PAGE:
I am sure of two things, Zvi and I are voting for Nir Barkat as Mayor and Hitorerut for the council. HITORERUT – Awakening – the fabulous group of young people who chose to fight for the Jerusalem they want to raise their children in and ensure it remains a city that young people want to stay in. Most importantly, although capable of fighting for what they believe to be right, Hitorerut is in tandem with Mayor Barkat which is a rarity in local politics.
Last night Zvi and I were invited to an exceptional performance of the Jerusalem Opera Company – Don Giovanni performed in the incredible beauty of David’s Citadel. The architecture is phenomenal and the history even more so. The historical periods were clear in the ancient stones in four obvious architectural styles. The lowest area showed the Herodian style taken from the original Temple supporting walls for secondary use when Suleiman the Magnificent decided to refurbish Davids Citadel, which is when he also added the Mosque and Minaret. The incredible arched openings, the archers slits and the crenellations and the ramparts formed an incredible backdrop to the familiar story of love and betrayal.
We were invited by Yaakov and Nadia Shtrizak, our beautiful young new Olim from Russia. Yaakov, a resounding bass, sang with the Rimsky Korsakov Opera in Leningrad before he and his beautiful Nadia came home. After hearing him sing for a Jewish Agency event Zvi pulled every string in his arsenal to help Yaakov achieve auditions with both the Jerusalem and Tel Aviv Operas both of whom accepted him to the their regular troupes. Yaakov sang the part of the old man, Commendatore, Donna Anna’s father who is killed in the first act but makes a ghostly reprise in the last act resulting in Don Giovanni’s ultimate demise. It was as much a delight to watch Nadias face as her beloved Yaakov sang to perfection as it was to hear him for ourselves!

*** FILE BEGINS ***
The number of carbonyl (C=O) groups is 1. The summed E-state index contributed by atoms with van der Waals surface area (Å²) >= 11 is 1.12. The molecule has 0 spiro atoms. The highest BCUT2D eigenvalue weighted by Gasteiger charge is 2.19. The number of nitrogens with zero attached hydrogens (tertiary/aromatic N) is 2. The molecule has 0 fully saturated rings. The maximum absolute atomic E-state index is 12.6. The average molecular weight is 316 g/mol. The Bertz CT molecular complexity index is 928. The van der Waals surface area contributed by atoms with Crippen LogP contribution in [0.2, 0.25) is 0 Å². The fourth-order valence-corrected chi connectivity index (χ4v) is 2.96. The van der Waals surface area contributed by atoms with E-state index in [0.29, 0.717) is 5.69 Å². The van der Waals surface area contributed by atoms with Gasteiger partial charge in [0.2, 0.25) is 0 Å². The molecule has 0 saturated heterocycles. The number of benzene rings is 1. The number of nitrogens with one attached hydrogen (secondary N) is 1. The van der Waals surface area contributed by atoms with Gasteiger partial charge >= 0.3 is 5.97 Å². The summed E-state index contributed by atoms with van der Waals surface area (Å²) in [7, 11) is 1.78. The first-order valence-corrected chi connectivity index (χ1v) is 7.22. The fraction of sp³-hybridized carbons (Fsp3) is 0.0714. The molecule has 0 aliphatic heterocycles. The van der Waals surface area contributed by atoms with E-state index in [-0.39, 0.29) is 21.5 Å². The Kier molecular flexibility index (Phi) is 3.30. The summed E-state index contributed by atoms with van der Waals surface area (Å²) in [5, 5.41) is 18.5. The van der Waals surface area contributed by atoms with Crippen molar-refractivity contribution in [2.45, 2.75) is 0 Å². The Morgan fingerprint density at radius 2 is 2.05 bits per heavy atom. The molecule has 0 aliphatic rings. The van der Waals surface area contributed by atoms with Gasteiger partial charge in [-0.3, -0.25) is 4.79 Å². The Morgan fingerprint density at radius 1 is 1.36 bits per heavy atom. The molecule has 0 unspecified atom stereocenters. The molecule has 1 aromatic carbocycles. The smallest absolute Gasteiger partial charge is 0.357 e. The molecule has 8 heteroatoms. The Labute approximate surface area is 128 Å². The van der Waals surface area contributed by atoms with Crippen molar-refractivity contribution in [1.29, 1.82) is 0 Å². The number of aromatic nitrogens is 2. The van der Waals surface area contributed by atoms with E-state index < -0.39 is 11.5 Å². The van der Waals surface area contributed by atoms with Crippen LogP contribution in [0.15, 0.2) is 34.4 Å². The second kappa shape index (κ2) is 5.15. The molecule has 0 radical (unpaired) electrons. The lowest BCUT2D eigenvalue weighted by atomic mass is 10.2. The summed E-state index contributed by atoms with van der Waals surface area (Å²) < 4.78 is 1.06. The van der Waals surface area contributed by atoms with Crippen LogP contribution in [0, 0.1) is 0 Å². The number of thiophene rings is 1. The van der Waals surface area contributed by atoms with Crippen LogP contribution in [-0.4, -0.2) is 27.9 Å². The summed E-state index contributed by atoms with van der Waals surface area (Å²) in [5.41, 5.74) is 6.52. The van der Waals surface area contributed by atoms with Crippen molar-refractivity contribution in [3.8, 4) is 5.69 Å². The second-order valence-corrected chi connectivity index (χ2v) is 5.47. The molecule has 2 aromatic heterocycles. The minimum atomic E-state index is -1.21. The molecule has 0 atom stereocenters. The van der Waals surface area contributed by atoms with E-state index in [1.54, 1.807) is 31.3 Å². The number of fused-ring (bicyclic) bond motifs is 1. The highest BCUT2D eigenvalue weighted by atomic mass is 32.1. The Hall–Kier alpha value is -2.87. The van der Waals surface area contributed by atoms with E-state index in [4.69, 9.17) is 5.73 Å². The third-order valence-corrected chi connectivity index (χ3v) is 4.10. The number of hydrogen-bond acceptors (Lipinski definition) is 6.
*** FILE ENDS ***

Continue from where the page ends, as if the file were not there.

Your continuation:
I love operas that have familiar music, but this production held more than one surprise. In the first act as the young bride and groom walked across the grounds the audience was delighted to see that the groom and the groomsmen wore white kippot (skullcaps) and carried a chuppa (marriage canopy)!!! It just gave a perfect Jerusalem touch to this Jerusalem performance!
I admit it was hard to concentrate on the story as my eyes constantly wandered around the sheer beauty of the Tower of David Museum and archaeological site. It really is stupendous!
So, it is almost Shabbat. The buses no longer pass our window as the drivers are home with their families preparing for Shabbat, the cars have emptied from the shopping mall car park and that oh so beautiful peace is descending upon our incredible city. I want Jerusalem to be for all her residents but never ever to forget what she means to us all and the Biblical importance of every stone.
Talking of Biblical importance, Babylon (modern day Iraq) is so closely tied to our Bible, it is where we were taken from Zion in captivity as slaves. Today Iraq is suffering as never before as our dear friend Canon Andrew White tells us. Listen to the words of this simple song
Although this is not Shabbat Bereshit I absolutely loved this choir singing Lecha Dodi
I wish you love, joy and laughter in your lives and a special sense of gentleness and contemplation that comes with our day of rest. This weeks Torah reading, Lech Lecha in which Abraham and Sarai (Sarah) are rewarded by the Almighty for their goodness and their ability to rebuff temptation to evil. Maybe a few of our politicians should be reading this parasha………. and understand its relevance.
Shabbat Shalom from Jerusalem.